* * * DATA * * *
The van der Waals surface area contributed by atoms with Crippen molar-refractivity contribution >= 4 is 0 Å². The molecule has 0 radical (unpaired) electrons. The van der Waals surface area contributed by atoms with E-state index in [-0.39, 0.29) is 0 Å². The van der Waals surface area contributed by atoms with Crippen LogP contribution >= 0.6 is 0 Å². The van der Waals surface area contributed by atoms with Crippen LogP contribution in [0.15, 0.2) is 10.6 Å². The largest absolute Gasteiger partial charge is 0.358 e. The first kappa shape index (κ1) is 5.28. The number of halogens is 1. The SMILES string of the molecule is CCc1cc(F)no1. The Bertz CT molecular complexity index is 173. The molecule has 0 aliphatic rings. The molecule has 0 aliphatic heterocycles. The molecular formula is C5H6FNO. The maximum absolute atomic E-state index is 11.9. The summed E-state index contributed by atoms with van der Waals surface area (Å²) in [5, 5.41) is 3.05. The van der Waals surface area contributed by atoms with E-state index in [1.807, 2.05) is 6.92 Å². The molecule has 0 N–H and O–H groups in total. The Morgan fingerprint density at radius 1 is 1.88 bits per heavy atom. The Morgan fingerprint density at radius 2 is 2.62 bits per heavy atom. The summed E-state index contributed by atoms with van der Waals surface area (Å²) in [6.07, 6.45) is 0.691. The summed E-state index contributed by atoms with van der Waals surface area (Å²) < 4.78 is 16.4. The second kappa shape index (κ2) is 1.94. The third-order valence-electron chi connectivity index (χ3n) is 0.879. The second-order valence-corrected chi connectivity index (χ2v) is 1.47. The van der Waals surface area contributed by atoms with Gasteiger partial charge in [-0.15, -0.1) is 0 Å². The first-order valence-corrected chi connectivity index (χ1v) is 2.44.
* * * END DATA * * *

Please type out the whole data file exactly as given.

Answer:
The van der Waals surface area contributed by atoms with Crippen molar-refractivity contribution >= 4 is 0 Å². The molecule has 0 radical (unpaired) electrons. The van der Waals surface area contributed by atoms with E-state index in [-0.39, 0.29) is 0 Å². The van der Waals surface area contributed by atoms with Crippen LogP contribution >= 0.6 is 0 Å². The van der Waals surface area contributed by atoms with Crippen LogP contribution in [0.15, 0.2) is 10.6 Å². The largest absolute Gasteiger partial charge is 0.358 e. The first kappa shape index (κ1) is 5.28. The number of halogens is 1. The SMILES string of the molecule is CCc1cc(F)no1. The Bertz CT molecular complexity index is 173. The molecule has 0 aliphatic rings. The molecule has 0 aliphatic heterocycles. The molecular formula is C5H6FNO. The maximum absolute atomic E-state index is 11.9. The summed E-state index contributed by atoms with van der Waals surface area (Å²) in [5, 5.41) is 3.05. The van der Waals surface area contributed by atoms with E-state index in [1.807, 2.05) is 6.92 Å². The molecule has 0 N–H and O–H groups in total. The Morgan fingerprint density at radius 1 is 1.88 bits per heavy atom. The Morgan fingerprint density at radius 2 is 2.62 bits per heavy atom. The summed E-state index contributed by atoms with van der Waals surface area (Å²) in [6.07, 6.45) is 0.691. The summed E-state index contributed by atoms with van der Waals surface area (Å²) < 4.78 is 16.4. The second kappa shape index (κ2) is 1.94. The third-order valence-electron chi connectivity index (χ3n) is 0.879. The second-order valence-corrected chi connectivity index (χ2v) is 1.47. The van der Waals surface area contributed by atoms with Gasteiger partial charge in [-0.15, -0.1) is 0 Å². The first-order valence-corrected chi connectivity index (χ1v) is 2.44.